Following a pilot project, City council gave third reading to the Chicken Bylaw at this week’s meeting, permitting a certain number of residents to raise chickens in Red Deer.
Throughout the pilot, site visits were conducted with 30 of the 35 registrants, which included a tour of the coop areas. This past February, the City sent letters to all persons living within 100m of all project registrants as well.
“We had a minor amendment tonight to elevate the cost of the proposed license from $23 to $28, but I think in general what we saw tonight was a very cautious and what I would say is a conservative provision for allowing some urban chickens,” said Mayor Tara Veer.
“Council has ultimately voted to allow 65 licenses out of Red Deer’s 40,800-plus homes. Recognizing that our community was very much divided on this issue, we needed to bring some resolution to it and bring some provision particularly for those families that were in the pilot (project) who have a desire to proceed with their sustainable living,” she said.
“But also recognizing there were some substantial public concerns around noise, smell and predators that we needed to respond to in a meaningful way.”
During the pilot project, a total of 1,850 letters were sent out to those living within 100m of homes with urban chickens. Of those, 478 were returned.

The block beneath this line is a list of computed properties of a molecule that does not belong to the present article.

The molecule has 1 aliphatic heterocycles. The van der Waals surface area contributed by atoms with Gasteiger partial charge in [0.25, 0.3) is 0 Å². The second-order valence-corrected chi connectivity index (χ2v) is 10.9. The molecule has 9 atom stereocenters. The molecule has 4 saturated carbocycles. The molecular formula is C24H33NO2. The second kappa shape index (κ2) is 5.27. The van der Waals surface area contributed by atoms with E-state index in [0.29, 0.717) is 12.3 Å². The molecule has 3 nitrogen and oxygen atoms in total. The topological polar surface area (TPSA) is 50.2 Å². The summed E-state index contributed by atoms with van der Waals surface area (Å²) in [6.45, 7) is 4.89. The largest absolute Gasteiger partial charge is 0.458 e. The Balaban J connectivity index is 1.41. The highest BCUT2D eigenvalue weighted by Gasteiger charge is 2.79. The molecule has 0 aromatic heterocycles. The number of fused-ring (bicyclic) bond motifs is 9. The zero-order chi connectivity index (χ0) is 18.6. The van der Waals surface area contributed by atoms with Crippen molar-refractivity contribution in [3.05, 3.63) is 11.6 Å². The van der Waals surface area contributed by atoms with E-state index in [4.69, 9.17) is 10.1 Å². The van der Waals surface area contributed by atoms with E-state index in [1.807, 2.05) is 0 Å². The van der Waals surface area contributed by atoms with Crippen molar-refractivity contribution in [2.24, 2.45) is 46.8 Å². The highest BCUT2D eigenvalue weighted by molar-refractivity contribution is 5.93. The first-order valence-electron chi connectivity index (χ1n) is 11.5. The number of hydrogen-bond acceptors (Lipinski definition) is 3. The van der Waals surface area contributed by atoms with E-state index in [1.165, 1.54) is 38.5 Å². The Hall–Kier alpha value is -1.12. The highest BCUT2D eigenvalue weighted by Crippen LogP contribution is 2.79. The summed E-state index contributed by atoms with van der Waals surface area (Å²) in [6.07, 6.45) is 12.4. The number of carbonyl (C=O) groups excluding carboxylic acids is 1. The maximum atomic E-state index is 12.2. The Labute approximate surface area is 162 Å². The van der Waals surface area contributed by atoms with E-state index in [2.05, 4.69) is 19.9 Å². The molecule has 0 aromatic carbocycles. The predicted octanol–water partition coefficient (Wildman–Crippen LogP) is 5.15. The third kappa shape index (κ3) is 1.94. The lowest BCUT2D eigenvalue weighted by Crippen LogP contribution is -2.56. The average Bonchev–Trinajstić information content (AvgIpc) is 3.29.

Of those, 287 were in support of the bylaw regulations, 170 were not and 21 were undecided.
A total of four complaints were received throughout the course of the pilot project, and three of the four complaints related to noise and smell.
The pilot project also allowed for up to six chickens, but administration recommended that be reduced to four.
Ultimately, council passed third reading of the bylaw in a four to two vote with Councilors Lawrence Lee and Buck Buchanan opposed. Councillors Dianne Wyntjes, Tanya Handley and Paul Harris were absent.
Lee said in talks with local residents, concerns over disease and the lack of training required for would-be urban chicken owners were some of the reasons he voted against the bylaw.
Councillor Ken Johnston, who supported the bylaw, said it was a matter of building regulations and a policy infrastructure around it. The success of the bylaw, he added, of course depends on those who raise the chickens and how well they adhere to the details of the bylaw as well. Plus there is room to reexamine it down the road.
“Let’s take a look at the issue in June of 2015 and decide where we go from there.”
Councillor Lynne Mulder said she supported the bylaw and felt that many of the concerns had been cleared up during the pilot project process.
“I believe that we have done this right. I believe we have given this issue a lot of time – we haven’t rushed it,” she said. “I believe we have heard the concerns and have addressed them in the bylaw.”
Veer added that the bylaw outlines that for those 65 households that ultimately will be raising chickens, there are rigorous provisions that will filter through those licenses. “I would venture to say that anyone who isn’t going to be a responsible chicken owner wouldn’t be eligible for a license in the first place,” she said.
“It’s also a highly enforceable bylaw in that the provisions are very clearly spelled out. If someone is in substantial breach of those provisions, they wouldn’t be eligible for a license renewal within a year.”